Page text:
Scores of teens say they’ve received sexually suggestive or nude images or videos from others. But far fewer say they’ve sent them, according to the just-released study from the Pew Internet and American Life Project.
According to the study, 4% of cell-owning teens ages 12-17 say they have sent sexually suggestive nude or nearly nude images or videos of themselves to someone else via text messaging, a practice also known as ¢â‚¬Å“sexting¢â‚¬. 15% say they have received such images of someone they know via text message. In addition, 6% of children ages 12 to 13 said they’d received sexts. The results also included children who’d seen the messages on passed-around cell phones, a potential wake-up for parents who think they’re insulating their kids from sexts by prohibiting them from owning a phone according to the study.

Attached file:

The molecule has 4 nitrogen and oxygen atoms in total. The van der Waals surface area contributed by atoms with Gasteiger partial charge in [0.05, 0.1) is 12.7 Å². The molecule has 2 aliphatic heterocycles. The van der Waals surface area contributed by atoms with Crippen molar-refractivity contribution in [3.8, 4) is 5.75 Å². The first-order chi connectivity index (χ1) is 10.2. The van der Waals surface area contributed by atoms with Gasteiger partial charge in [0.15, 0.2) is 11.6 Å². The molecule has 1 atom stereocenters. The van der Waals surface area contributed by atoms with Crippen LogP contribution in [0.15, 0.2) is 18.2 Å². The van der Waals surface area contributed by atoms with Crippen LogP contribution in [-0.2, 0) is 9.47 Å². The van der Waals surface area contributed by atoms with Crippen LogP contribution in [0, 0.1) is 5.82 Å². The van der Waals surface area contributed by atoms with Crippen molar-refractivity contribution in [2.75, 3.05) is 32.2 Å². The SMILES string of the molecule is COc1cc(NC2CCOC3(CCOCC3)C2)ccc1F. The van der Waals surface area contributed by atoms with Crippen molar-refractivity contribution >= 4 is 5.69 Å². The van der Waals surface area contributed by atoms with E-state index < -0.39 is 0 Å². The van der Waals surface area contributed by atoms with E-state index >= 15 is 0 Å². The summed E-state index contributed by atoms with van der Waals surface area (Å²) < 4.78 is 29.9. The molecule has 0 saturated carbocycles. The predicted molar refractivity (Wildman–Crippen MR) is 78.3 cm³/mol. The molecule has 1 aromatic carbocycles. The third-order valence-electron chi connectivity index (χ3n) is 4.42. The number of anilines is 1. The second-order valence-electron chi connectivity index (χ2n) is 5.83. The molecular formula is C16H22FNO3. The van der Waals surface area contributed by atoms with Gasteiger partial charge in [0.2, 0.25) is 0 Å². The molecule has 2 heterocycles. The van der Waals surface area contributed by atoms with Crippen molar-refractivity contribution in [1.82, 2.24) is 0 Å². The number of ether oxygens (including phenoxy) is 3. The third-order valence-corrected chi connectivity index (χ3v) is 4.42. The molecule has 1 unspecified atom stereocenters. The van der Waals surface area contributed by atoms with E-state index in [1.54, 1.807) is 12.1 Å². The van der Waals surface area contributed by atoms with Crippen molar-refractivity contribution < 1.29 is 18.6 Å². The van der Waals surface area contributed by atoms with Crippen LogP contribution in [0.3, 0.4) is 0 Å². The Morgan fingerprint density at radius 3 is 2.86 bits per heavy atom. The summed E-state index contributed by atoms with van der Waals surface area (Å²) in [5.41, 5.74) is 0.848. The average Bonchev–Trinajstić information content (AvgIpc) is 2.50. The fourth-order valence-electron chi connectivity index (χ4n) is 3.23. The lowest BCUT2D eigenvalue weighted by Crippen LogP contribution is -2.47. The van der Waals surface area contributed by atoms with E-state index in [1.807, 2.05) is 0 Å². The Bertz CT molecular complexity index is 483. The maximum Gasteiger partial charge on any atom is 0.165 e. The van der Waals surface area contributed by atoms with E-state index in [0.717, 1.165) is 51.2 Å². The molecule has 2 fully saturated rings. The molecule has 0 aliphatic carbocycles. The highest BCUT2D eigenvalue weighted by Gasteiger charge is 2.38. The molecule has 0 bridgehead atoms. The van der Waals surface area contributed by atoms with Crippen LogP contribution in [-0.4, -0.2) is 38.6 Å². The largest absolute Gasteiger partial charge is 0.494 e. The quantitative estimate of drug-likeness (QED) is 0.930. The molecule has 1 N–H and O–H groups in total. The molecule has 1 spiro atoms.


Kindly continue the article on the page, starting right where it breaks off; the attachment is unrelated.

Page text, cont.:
¢â‚¬Å“Teens explained to us how sexually suggestive images have become a form of relationship currency,¢â‚¬ said Amanda Lenhart, Senior Research Specialist and author of the report. ¢â‚¬Å“These images are shared as a part of or instead of sexual activity, or as a way of starting or maintaining a relationship with a significant other. And they are also passed along to friends for their entertainment value, as a joke or for fun.¢â‚¬
Focus group findings show that sexting occurs most often in one of three scenarios:
1. Exchanges of images solely between two romantic partners
2. Exchanges between partners that are then shared outside the relationship
3. Exchanges between people who are not yet in a relationship, but where often one person hopes to be.
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